I'll always remember the panic at my sister's house one Christmas when Captain, her beloved mutt, made his bid for freedom and went missing.
My siblings carried out a lengthy manhunt — or "mutt-hunt," rather — to no avail.
Finally, spent from hours of searching the neighborhood, everyone collapsed in the living room, hoping that Captain would return.
Just then, we heard scampering and a thump on the front porch.
My sister ran to the door, in front of which stood Captain, pleased and panting. He looked perfectly elated, victorious even, with a fat, greasy ham bone between his teeth and a healthy sprig of pine tucked haphazardly behind his black, furry ear.
No one was sure where he had been, but it was clear he had had a fantastic time.
What we didn't realize then was how fortunate we were that he survived his festive fete.
Holiday festivities and visitors can fill a home with love and good cheer. But with them comes potential for inadvertent illness and injury to pets. Pet owners should be aware of possible pitfalls and take precautions amid the merrymaking.
Pets on the lam
Dr. Tara Cumley, a veterinarian at the Animal Health Clinic of Funkstown, said dangers to pets abound during holiday gatherings. Chief among them is pet escape.
"Around the holidays, people have a lot of visitors who don't know the dog or cat's habits," Cumley said. "They may not be closing gates, for example, and the pets may accidentally get out."
As a result, Cumley said she commonly sees pets who have been hit by vehicles around the holidays.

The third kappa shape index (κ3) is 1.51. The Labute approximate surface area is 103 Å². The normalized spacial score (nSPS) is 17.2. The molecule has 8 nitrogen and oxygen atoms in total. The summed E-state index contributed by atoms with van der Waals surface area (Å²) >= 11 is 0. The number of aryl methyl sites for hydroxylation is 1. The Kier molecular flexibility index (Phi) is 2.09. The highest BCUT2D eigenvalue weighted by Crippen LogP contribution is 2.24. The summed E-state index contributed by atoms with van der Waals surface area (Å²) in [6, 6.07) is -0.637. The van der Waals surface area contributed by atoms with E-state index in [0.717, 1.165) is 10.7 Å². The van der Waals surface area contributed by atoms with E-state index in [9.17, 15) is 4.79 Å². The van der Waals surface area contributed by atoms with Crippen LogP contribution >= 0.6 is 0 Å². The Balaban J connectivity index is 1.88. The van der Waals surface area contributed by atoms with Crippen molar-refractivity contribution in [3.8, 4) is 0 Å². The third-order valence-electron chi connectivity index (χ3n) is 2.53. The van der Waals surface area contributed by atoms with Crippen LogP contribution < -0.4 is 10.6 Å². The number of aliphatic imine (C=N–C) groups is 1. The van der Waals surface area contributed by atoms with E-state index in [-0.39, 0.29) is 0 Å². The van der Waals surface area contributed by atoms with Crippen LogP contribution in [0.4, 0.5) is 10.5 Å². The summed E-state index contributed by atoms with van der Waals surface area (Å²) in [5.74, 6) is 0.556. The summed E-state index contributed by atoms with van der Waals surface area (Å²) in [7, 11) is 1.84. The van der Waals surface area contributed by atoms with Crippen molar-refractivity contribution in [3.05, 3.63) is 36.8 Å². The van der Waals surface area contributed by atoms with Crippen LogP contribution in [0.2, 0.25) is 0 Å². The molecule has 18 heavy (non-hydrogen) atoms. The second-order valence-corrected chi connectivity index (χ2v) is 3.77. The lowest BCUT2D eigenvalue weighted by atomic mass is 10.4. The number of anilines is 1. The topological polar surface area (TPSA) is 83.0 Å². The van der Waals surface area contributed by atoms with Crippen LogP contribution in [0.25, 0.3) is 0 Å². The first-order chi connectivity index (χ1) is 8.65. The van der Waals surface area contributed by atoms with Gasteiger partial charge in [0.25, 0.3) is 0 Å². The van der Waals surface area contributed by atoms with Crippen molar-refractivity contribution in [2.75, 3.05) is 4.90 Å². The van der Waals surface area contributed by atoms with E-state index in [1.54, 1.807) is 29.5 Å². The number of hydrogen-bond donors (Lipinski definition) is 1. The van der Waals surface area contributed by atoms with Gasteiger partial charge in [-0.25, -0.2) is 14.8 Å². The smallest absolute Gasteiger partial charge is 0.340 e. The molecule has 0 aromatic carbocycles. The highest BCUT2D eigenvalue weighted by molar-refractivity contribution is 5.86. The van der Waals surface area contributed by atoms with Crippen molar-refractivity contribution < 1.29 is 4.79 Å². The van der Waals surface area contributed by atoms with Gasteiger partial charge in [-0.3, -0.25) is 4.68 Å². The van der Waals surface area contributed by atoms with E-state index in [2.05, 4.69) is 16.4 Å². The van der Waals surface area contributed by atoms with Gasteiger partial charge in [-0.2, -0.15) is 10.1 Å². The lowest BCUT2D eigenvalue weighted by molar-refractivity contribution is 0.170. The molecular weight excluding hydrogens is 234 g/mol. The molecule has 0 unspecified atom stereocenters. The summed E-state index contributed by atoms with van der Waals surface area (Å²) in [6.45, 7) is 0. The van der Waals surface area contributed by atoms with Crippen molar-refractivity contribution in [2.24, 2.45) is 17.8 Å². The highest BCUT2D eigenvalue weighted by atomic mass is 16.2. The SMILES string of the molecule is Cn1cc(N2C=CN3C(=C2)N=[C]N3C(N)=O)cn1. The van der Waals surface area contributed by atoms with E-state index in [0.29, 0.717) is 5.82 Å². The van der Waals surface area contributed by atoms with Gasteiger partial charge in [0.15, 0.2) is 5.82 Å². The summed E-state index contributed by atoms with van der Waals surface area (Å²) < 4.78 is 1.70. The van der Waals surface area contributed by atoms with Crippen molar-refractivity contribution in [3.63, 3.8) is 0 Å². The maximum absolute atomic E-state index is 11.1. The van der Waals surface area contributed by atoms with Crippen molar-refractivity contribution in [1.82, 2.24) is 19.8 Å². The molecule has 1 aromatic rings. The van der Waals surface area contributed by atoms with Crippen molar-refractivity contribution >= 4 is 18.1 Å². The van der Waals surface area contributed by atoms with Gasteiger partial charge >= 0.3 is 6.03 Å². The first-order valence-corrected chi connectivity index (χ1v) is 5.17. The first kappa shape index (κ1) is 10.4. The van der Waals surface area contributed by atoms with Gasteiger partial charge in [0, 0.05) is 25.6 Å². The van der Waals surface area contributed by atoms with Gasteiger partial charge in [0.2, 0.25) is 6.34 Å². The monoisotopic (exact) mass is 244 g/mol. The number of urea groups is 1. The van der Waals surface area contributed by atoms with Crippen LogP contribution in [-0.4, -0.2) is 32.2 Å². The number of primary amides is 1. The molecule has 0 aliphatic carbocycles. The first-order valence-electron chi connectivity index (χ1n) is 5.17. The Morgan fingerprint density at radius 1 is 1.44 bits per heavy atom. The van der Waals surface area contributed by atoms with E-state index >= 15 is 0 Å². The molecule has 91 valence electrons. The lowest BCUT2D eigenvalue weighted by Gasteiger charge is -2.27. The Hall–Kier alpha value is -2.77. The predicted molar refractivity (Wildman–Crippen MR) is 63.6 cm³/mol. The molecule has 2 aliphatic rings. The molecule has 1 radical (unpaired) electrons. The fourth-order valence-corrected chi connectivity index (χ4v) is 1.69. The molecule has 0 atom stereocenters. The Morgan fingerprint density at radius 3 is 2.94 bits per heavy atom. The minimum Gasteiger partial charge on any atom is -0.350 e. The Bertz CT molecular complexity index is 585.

Other visitor-related mishaps occur even when pets don't escape. An increased number of people in the home equates to an increased risk of a pet being trampled underfoot.
"I see a lot of accidents even just with recliners," Cumley said. "Pets will be on people's laps and then get down. The person won't realize (the pet) is not all the way down yet, and they'll get a little leg stuck in the recliner."
Pets under the weather
In addition to accidents, Cumley said she frequently treats pets during the holiday season for ailments of another nature. Namely, illnesses caused by "people food."
Ham, or any fatty food, for that matter, can cause mild to fatal pancreatitis in canines. Symptoms include vomiting and diarrhea. While some dogs can tolerate fatty table foods, Cumley said others are more prone to problems digesting it.
Chocolate, depending on the kind, can be the kiss of death for dogs. It adversely affects the gastrointestinal system and can cause cardiac arrhythmia — in plain terms, an irregular heartbeat.
"Baker's chocolate is the worst. It can cause severe toxicity. It's a big deal," Cumley said. "If your dog gets into baker's chocolate, you need to get him in to the vet."
By being aware of potential dangers, Cumley said pet owners can take reasonable steps to ensure holiday gatherings are merry and bright.
Decorating tips to keep pets safe:
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- Avoid tinsel and other stringy adornments. If ingested, they can cause intestinal perforation. "Pets, especially kittens, find them irresistible," Cumley said.
- If your pet is a chewer, monitor to ensure he is not nibbling on electrical cords to prevent electrocution. If you see burns in your pet's mouth, get to the vet.
- Keep cats away from ornaments. Cumley said she has found hooks attached to cats everywhere from under the tongue to the inside of the intestine.
- Anchor the tree to ensure cats and dogs don't topple it.
- Avoid decorating with mistletoe. "Depending on the species," Cumley said, "it can be a hazardous deal." Poinsettias, on the other hand, she said, "don't really cause a lot of problems as far as toxicity."